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Peter Dietsch is a philosopher and economist, and a professor at Université Montréal. He is a member of the pension committee of Université de Montréal. The views expressed here are his and do not reflect the position of the pension committee.

Even though the financial risks of climate change are now commonly recognized by regulators, they are still systematically underestimated by the financial service industry. If more stranded assets than anticipated have to be written off in the future, this will send shockwaves through the financial system. This is the starting point of the Glasgow Financial Alliance for Net Zero (GFANZ), recently launched by Mark Carney. It aims to enhance disclosure of climate-related financial risks as a prerequisite to decarbonizing the economy.

More transparency from large financial institutions, such as banks, insurers, and pension funds, is essential. However, this alone is nowhere near enough. The potential danger lies in thinking, tempting as it might be, that if we get the risks right through more transparency, we will be OK. More fundamental changes are needed to the way institutional investment operates today.

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Financial versus environmental concerns

If financial and environmental concerns aligned, transparency on its own could be a promising strategy. Unfortunately, the two rarely overlap perfectly in practice because of the pervasiveness of negative externalities, a phrase used to describe situations in which private costs to consumers and producers are less than societal costs.

For example, filling up at the pump only partially reflects the cost of the emissions from your vehicle; similarly, producers in Canada’s oil sands pay less than the true cost of extracting oil. For investors, this means someone can make money with certain investments even though they are inefficient from a societal perspective, in the sense that their overall costs exceed their benefits.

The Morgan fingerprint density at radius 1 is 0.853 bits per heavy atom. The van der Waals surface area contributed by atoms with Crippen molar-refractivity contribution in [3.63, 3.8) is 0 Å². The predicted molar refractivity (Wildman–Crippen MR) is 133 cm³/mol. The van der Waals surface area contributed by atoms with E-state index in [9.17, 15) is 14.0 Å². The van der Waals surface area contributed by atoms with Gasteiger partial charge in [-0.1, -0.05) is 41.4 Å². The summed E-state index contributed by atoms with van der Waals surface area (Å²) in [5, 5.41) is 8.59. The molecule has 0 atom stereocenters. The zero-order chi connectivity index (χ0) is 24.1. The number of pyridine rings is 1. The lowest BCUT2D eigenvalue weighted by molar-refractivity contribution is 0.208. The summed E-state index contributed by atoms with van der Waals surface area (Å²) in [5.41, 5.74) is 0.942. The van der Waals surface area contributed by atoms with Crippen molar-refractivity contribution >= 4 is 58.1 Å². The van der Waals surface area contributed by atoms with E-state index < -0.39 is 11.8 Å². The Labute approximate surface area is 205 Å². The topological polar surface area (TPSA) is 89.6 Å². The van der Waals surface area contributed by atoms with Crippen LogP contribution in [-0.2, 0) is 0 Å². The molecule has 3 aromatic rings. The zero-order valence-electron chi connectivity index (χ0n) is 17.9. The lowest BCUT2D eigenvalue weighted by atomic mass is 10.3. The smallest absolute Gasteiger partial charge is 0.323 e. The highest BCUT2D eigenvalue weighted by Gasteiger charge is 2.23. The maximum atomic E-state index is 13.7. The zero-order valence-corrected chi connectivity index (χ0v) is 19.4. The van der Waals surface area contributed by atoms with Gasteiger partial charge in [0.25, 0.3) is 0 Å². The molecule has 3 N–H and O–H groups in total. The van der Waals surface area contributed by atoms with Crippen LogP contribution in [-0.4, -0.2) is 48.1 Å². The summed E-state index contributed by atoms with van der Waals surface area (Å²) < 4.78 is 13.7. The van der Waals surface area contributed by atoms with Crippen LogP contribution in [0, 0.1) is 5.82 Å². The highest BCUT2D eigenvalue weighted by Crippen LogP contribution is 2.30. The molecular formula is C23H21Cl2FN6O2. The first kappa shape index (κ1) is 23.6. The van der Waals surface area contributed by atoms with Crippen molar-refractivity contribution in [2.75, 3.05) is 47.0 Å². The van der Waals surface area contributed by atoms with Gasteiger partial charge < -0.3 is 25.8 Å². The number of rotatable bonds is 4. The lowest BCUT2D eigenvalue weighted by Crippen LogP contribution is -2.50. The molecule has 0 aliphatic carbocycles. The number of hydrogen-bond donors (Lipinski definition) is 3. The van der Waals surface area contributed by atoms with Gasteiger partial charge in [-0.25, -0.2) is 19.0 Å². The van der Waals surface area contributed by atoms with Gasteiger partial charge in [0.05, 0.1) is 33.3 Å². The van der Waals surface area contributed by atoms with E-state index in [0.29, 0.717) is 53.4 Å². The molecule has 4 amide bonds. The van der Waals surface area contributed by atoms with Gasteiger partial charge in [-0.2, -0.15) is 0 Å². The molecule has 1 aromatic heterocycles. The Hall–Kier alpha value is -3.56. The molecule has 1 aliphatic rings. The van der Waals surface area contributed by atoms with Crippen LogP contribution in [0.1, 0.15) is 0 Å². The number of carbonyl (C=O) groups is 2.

Aggravating matters further, for a certain class of institutional investors, the current rules seem to oblige them to invest in these activities. Managers of defined-benefit pension funds, for example, have a fiduciary duty to act in the interest of their participants. This duty tends to be interpreted as the maximization of financial return, though it is an open question whether this interpretation has a solid legal basis.

From this perspective, all the hype about environmental, social and governance (ESG) investment criteria actually boils down to a purely instrumental maxim: ESG criteria have to be taken into account only insofar as they serve to maximize long-term financial return.

To make the problem concrete and tangible: Suppose a pension fund has to choose between: a) holding the stock of a carbon-intensive company that, thanks to insufficient regulation, makes a profit and thus offers a good risk-adjusted return, but does so precisely by imposing significant costs on society; or b) selling this stock due to environmental concerns. Under the conventional wisdom reigning in Canada today, the pension fund has no choice but to go with the first option.